User Experience (Ux) has become an important part of web design and development workflow, and is highly effective at making websites usable by their intended audience. But does usability imply sustainability? Are there any significant points where a Ux perspective will lead the site – or the user – into less sustainable practices online?
The “Designer Problem” and Ux
First off, one would expect User Experience thinking to enhance sustainability by factoring the User into visual design. One of the most common problems with web design is “designer-centric” thinking. This problem, often inherited from the kind of post-post-postmodern self-referential design taught at many art schools, encourages the designers to create for themselves and their fellow designers. While this may be just fine when one is creating a portfolio of their work, it is not appropriate for a website that lets consumers pay their utility bills.
Here is a plus for Ux. Designers will sometimes demand maximum creativity at the expense of the audience. The justification is a sort of quasi-missionary approach to the audience – they will be “uplifted” by design. Now, a short session with users actually testing designs in a Ux process shows how rarely “great design” in isolation accomplishes uplift. Instead, it hinders people from completing the tasks they want to perform. Sustainable use of a site implies that users understand and can use the site. Uplift, in the rare cases it actually happens among “ordinary people,” is a separate goal, however worthy. When it conflicts with the user, sustainability suffers.
Another area that Ux addresses, in a positive way, in relation to sustainability is the design process or workflow. When one looks through aging posts written during the “Flash Wars” several years ago it was clear that many designers preferred Flash over simpler HTML and CSS. The reason, cited regularly, and with passion, was the “freedom” the Flash design tools gave them to explore concepts. A typical pro-Flash post had the designer saying they could be “more creative” in Flash than elsewhere. The subtext was that the increased creativity justified the various problems users ran into trying to use Flash sites. If pressed, designers would sometimes revert to a missionary stance, claiming that they needed that flexibility to bring more “creative” design to the masses.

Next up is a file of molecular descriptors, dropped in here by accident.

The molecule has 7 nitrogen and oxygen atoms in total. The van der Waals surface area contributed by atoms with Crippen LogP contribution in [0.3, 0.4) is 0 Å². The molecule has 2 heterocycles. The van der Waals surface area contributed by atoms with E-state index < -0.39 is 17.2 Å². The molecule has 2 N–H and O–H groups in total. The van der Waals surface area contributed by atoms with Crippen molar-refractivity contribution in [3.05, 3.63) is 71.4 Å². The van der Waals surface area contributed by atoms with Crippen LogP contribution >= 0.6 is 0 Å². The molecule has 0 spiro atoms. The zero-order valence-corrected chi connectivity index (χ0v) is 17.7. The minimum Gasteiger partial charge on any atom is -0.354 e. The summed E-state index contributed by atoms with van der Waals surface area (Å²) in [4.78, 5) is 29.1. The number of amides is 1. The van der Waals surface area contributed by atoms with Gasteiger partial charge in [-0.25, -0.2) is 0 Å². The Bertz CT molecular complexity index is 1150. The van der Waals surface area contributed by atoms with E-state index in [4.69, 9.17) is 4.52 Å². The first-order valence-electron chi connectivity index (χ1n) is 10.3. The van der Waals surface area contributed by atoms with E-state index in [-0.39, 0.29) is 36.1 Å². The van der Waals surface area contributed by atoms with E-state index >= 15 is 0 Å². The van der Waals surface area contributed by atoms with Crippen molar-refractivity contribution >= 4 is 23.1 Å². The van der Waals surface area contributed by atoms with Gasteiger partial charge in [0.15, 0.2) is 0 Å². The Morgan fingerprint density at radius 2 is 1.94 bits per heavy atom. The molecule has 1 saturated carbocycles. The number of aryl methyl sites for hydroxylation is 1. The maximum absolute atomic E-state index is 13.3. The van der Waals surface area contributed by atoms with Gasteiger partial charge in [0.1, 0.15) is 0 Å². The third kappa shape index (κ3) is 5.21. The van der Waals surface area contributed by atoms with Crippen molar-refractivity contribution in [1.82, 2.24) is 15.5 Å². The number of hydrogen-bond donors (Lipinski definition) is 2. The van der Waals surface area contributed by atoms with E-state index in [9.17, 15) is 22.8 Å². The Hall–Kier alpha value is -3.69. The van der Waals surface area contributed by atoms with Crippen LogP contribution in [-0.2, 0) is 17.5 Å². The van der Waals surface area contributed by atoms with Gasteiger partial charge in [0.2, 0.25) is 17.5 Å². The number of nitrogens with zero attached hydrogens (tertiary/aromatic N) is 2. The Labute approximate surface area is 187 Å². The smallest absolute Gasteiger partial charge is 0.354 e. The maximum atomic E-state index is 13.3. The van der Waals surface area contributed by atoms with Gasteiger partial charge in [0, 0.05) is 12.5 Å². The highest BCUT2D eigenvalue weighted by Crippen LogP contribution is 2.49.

This sort of thinking is anathema to User Experience, whose motto is often described as “design as if people mattered.” According to Ux, the designers elevating creativity over utility were thinking in a designer-centric “false consciousness” (for you lefties) and Ux was the cure. The best interface is no interface, according to Ux. Along with proprietary standards (a direct issue for sustainable web design), SEO issues and buffer overruns, this sealed the fate of Flash.
Is Ux zapping overly self-referenced “creatives” a plus for sustainability? Yes. Remember that sustainable design requires inclusive design, and Ux strives for inclusiveness. Design choices that push some people into inferior experiences while “elevating” others are just plain wrong, since it violates the principle of maximum inclusiveness found in most sustainability frameworks.